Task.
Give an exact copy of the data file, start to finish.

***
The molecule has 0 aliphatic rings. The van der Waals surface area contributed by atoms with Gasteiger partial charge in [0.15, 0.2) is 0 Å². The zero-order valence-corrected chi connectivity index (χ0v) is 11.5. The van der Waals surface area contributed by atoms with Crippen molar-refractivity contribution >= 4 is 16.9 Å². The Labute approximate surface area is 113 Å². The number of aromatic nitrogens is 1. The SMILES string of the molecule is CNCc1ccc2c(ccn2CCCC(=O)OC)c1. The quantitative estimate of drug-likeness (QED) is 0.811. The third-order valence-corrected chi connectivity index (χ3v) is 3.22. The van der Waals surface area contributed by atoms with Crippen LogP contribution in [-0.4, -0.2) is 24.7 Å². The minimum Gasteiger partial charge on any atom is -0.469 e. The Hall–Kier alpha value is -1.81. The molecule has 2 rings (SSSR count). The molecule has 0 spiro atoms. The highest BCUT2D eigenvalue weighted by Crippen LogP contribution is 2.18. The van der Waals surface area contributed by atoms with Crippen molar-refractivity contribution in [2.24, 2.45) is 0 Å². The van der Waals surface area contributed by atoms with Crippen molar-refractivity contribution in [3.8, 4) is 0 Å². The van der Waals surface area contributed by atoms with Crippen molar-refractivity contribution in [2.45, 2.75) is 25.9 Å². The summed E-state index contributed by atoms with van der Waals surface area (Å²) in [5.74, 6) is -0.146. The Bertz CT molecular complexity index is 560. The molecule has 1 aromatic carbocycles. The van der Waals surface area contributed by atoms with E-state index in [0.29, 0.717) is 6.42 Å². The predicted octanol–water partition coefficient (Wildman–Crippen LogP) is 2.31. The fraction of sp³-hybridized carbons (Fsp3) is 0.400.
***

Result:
The molecule has 0 aliphatic rings. The van der Waals surface area contributed by atoms with Gasteiger partial charge in [0.15, 0.2) is 0 Å². The zero-order valence-corrected chi connectivity index (χ0v) is 11.5. The van der Waals surface area contributed by atoms with Crippen molar-refractivity contribution >= 4 is 16.9 Å². The Labute approximate surface area is 113 Å². The number of aromatic nitrogens is 1. The SMILES string of the molecule is CNCc1ccc2c(ccn2CCCC(=O)OC)c1. The quantitative estimate of drug-likeness (QED) is 0.811. The third-order valence-corrected chi connectivity index (χ3v) is 3.22. The van der Waals surface area contributed by atoms with Crippen LogP contribution in [-0.4, -0.2) is 24.7 Å². The minimum Gasteiger partial charge on any atom is -0.469 e. The Hall–Kier alpha value is -1.81. The molecule has 2 rings (SSSR count). The molecule has 0 spiro atoms. The highest BCUT2D eigenvalue weighted by Crippen LogP contribution is 2.18. The van der Waals surface area contributed by atoms with Crippen molar-refractivity contribution in [2.24, 2.45) is 0 Å². The van der Waals surface area contributed by atoms with Crippen molar-refractivity contribution in [3.8, 4) is 0 Å². The van der Waals surface area contributed by atoms with Crippen molar-refractivity contribution in [2.45, 2.75) is 25.9 Å². The summed E-state index contributed by atoms with van der Waals surface area (Å²) in [5.74, 6) is -0.146. The Bertz CT molecular complexity index is 560. The molecule has 1 aromatic carbocycles. The van der Waals surface area contributed by atoms with E-state index in [0.29, 0.717) is 6.42 Å². The predicted octanol–water partition coefficient (Wildman–Crippen LogP) is 2.31. The fraction of sp³-hybridized carbons (Fsp3) is 0.400.